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How do measure and know about the vast scale of the Universe?

  1. Sep 16, 2011 #1
    To start, I'm not at all knowledgeable in physics; completely ignorant. Now, I know I could go ahead and research this on my own, but I've always felt like asking an actual interactive human being is the best way to gain direction compared to a lifeless search engine or book.

    So how do we know of the vastness of the macrocosm and microcosm alike?

    From a philosophical standing, this absolutely boggles my mind, and stimulates my spirit.

    Yes, I know because this is what we observe through our senses aided by instruments. But I would like just a little bit of direction to what I should research to thoroughly understand how we can come to perceive something so transcendent and beyond our self, from an integrated view that is both scientific and philosophical.

    EDIT: Image replaced with link to avoid stretching thread. Ryan_m_b
    http://www.kratosguide.com/wp-content/gallery/mind-pictures/earth-universe-comparison.jpg [Broken]


    How!? I want to know your perspective.
    Last edited by a moderator: May 5, 2017
  2. jcsd
  3. Sep 16, 2011 #2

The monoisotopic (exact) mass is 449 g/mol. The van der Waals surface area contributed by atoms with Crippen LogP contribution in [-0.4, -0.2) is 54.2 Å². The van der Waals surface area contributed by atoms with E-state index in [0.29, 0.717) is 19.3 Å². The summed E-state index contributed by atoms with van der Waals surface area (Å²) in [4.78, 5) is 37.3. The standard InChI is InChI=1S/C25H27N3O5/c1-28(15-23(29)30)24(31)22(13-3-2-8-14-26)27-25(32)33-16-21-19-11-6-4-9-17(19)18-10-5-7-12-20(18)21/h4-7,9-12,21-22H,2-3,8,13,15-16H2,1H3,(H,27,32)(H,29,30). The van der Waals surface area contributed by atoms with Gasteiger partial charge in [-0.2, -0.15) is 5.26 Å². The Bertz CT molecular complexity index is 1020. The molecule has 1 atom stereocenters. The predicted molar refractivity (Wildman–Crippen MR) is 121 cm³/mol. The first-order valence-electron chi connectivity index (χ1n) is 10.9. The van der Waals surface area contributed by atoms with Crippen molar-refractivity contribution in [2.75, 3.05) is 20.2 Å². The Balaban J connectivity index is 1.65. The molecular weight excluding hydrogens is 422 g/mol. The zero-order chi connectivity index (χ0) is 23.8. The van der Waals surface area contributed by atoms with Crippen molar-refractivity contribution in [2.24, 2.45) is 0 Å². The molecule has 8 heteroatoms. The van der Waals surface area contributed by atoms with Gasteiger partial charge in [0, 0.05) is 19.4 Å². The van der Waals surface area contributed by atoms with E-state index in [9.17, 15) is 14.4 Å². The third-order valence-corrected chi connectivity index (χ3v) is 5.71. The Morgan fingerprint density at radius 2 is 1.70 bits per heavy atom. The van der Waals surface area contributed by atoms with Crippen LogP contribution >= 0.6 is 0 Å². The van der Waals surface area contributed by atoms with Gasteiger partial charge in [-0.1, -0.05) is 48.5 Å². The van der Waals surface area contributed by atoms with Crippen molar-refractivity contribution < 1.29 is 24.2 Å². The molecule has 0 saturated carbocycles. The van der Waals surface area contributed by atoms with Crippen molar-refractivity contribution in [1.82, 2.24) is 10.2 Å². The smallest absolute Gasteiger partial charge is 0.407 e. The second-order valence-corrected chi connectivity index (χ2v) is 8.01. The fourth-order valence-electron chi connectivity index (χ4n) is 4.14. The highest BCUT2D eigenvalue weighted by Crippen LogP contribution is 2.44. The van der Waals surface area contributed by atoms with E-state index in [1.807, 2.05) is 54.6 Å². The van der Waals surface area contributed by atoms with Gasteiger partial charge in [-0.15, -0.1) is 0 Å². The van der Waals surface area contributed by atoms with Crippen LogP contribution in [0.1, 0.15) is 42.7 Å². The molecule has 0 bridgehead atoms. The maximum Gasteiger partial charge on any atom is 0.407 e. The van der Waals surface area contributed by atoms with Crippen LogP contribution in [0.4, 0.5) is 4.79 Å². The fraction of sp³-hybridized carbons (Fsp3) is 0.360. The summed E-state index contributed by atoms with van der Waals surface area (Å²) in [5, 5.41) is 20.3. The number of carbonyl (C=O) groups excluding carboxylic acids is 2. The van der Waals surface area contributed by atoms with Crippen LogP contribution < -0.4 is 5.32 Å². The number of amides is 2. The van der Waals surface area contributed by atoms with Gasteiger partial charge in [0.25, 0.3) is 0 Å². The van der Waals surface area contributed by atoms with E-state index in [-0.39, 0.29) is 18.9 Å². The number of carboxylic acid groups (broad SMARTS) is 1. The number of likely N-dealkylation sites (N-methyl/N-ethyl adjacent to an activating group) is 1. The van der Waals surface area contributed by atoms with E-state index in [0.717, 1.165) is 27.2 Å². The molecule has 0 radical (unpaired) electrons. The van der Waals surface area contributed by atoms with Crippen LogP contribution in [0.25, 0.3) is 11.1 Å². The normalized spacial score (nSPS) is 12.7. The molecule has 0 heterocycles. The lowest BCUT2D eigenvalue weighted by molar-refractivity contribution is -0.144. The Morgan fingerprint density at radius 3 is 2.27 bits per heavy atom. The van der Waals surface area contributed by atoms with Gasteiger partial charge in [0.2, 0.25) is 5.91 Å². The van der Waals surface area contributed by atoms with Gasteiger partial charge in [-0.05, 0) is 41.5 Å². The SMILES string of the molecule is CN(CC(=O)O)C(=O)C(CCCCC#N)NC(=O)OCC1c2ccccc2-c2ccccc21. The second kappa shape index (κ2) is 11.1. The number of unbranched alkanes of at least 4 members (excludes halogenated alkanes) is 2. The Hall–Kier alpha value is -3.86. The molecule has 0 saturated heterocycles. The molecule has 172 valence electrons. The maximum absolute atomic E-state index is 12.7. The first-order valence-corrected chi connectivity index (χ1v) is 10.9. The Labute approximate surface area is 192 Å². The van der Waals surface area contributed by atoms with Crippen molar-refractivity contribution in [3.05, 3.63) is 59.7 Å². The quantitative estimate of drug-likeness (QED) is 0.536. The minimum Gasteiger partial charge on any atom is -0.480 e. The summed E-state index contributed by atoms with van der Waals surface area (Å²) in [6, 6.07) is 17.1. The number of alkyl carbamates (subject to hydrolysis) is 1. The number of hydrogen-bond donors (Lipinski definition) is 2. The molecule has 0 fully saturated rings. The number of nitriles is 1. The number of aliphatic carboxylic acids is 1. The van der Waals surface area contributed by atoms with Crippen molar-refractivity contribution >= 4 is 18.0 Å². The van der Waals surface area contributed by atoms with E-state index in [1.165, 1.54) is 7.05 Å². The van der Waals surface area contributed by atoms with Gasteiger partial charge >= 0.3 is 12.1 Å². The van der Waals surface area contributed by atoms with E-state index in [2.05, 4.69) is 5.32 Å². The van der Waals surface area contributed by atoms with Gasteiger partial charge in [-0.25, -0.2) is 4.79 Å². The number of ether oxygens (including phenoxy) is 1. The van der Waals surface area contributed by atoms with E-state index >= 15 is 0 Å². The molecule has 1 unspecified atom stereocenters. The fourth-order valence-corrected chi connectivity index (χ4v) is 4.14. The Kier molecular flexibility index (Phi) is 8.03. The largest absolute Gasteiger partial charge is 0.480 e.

By recording previous peoples' efforts and building upon them we've come to our current viewpoint. Maybe correct, maybe not. Until we get a GUI no one knows for certain.

    What direction should I point you to find out more about how we've come to these ideas?

  4. Sep 16, 2011 #3
    As particle physics and cosmology have merged into each other you can easily get lost in the parts. So I would recommend a book that provides an overview of all the sciences in a way that is not only lucid, concise and clear, but also gives one a taste for the history of science as well.

    That book is Asimov's Guide to Science.
  5. Sep 17, 2011 #4


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    The observable universe is only about 10^44 the size of a proton.
  6. Sep 17, 2011 #5


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    I don't see what you mean by an integrated scientific and philosophical view. I'm also not sure of you're question, are you asking how science as discovered these things?
  7. Sep 17, 2011 #6
    More videos to blow your mind :)

  8. Oct 4, 2011 #7
    A lot of this question comes down to the cosmological distance ladder. WE start with simple ways of measuring distance we KNOW work. We can measure it right here in our chairs. For example, we KNOW parallax works. That's an easy way to get the distances to closeby stars. From there, we can use OTHER qualities of stars to determine the distances to stars and galaxies too far for parallax. We keep building up on things we KNOW the distance to to find the distances to things even further away.
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